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‘Unfriended’ review

| Thursday, April 16, 2015

Unfriend_WEBEmily Danaher | The Observer

Trapped. Confined. Imminent demise. These four words sufficiently characterize the upcoming movie “Unfriended.” As the title conveys, the plot concentrates on social media in stereotypically cheesy fashion. Similar to all horror stories, the film follows a dramatic plot line stuffed with revenge, secrets and, of course, murder. Based entirely on social media, the story takes place within Blaire’s — one of the main females — computer screen. The audience, therefore, realistically experiences events exactly as Blaire would perceive them. That being said, the action pursues a clichéd, yet certainly suspenseful sequence of events, which revolves around Laura Barns’ — a recently deceased high school girl — revenge.

On the anniversary of her death, Laura avenges her suicide by haunting a group of teenagers through a variety of social networking sites. In the midst of an evening Skype chat, the friends notice something strange about their computer screens: they all bear an unusual, blank icon signifying “unknown party” within their group chat. For about 25 minutes, the group tries to rid their screens of the intruder, only to receive strange messages from a girl claiming to be the deceased Barns. All of a sudden, Laura posts humiliating pictures and degrading comments from one friend’s profile to the next, leading to distrust and eventual panic. Since each of these high school students has engaged in some aspect of Laura’s cyber-bullying and eventual death, their resistance to her awful vengeance only causes more and more agony. After refusing to let them hang up their phones or close their laptops, Laura, whom the audience never actually meets, tortures them mentally, emotionally and, of course, physically. Unable to escape the brutality, the gang also suffers through mind-games that trick them into spilling dark secrets. Similar to the trite horror film, the ending of “Unfriended” certainly does not bode well for the teenagers, since Laura attacks each and every one of them in different manners. Ladies and gents, if you’re in need of a happy ending, please save your money for something other than the world’s unhappiest genre.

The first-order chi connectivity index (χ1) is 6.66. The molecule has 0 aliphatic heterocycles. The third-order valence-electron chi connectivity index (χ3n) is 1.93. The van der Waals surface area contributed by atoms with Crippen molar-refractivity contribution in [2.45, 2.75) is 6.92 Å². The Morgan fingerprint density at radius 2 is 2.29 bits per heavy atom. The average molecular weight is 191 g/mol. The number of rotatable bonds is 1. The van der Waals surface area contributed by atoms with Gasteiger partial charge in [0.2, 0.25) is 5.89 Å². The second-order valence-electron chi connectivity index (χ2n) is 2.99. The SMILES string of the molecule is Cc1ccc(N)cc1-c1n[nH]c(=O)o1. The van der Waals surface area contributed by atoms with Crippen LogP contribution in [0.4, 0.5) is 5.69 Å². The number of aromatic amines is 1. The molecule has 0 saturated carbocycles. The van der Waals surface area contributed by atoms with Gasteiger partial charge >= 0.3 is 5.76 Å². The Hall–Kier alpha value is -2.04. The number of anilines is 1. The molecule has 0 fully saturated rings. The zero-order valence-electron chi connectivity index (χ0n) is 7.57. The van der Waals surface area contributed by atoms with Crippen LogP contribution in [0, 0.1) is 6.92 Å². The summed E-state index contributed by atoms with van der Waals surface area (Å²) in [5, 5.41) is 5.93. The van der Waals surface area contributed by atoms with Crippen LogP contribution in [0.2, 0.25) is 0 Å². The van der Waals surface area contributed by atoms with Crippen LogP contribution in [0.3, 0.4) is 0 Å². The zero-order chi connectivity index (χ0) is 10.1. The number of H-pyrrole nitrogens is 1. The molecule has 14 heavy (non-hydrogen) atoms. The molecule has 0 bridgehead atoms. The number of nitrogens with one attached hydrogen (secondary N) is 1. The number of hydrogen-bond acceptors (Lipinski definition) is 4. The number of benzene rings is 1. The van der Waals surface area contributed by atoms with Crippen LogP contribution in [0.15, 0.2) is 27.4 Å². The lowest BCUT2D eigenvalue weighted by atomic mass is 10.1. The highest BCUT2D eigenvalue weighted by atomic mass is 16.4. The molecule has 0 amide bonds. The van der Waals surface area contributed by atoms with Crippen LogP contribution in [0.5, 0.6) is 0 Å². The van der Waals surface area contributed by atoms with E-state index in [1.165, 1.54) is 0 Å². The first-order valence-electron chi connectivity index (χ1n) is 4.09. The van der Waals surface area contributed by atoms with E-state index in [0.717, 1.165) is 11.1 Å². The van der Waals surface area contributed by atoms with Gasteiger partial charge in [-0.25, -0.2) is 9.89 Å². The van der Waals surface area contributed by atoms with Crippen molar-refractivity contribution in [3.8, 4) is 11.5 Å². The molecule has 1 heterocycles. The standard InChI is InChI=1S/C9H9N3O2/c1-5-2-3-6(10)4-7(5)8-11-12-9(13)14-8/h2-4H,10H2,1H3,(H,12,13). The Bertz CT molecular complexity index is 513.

Though its climax does not yield a pleasant result, the film intrigues by presenting integral problems to the modern day. Social media sites have grown exponentially through recent years. Though the mobility of modern technology provides great advantages for communication, its disposability comes at a price. Cyber-bullying, a recent and ever-present mode of picking on people, is quite prevalent within society. Typically occurring between adolescents, cyber-bullying carries serious, and possibly even lethal, ramifications for all involved. While the movie portrays the effects cyber-bullying to its utmost extremities, it certainly reflects the weight rumors and ugly posts/videos bear on a person. Each of the teenagers within the film carries responsibility for posting horrifying videos and comments of an intoxicated Laura — videos and comments that lead to her suicide. Interestingly enough, these pictures, videos and comments would bear absolutely no effect on Laura’s livelihood without the presence and apparent abuse of social media. That said, the clichéd horror film presents itself as quite satirical to the world of social media. This satire provides an empathetic, realistic perspective on Laura’s feelings and the friends’ remorse and pain, which makes “Unfriended” all the more suspenseful.

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